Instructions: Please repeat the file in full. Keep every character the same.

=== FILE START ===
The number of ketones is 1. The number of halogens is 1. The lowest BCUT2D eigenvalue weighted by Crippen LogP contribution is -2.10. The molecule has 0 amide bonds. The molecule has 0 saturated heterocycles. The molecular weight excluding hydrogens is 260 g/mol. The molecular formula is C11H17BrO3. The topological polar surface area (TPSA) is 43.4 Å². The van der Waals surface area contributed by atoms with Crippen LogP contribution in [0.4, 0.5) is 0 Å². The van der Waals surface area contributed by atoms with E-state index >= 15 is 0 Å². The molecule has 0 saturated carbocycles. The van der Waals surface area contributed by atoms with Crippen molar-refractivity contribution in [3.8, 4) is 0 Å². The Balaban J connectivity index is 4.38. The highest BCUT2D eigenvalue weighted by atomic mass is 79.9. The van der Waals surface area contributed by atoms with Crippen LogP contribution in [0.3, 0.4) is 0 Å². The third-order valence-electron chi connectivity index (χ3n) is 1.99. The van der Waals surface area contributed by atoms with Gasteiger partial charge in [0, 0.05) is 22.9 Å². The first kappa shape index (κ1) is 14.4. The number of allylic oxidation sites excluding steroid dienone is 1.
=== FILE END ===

The number of ketones is 1. The number of halogens is 1. The lowest BCUT2D eigenvalue weighted by Crippen LogP contribution is -2.10. The molecule has 0 amide bonds. The molecule has 0 saturated heterocycles. The molecular weight excluding hydrogens is 260 g/mol. The molecular formula is C11H17BrO3. The topological polar surface area (TPSA) is 43.4 Å². The van der Waals surface area contributed by atoms with Crippen LogP contribution in [0.4, 0.5) is 0 Å². The van der Waals surface area contributed by atoms with E-state index >= 15 is 0 Å². The molecule has 0 saturated carbocycles. The van der Waals surface area contributed by atoms with Crippen molar-refractivity contribution in [3.8, 4) is 0 Å². The Balaban J connectivity index is 4.38. The highest BCUT2D eigenvalue weighted by atomic mass is 79.9. The van der Waals surface area contributed by atoms with Crippen LogP contribution in [0.3, 0.4) is 0 Å². The third-order valence-electron chi connectivity index (χ3n) is 1.99. The van der Waals surface area contributed by atoms with Gasteiger partial charge in [0, 0.05) is 22.9 Å². The first kappa shape index (κ1) is 14.4. The number of allylic oxidation sites excluding steroid dienone is 1.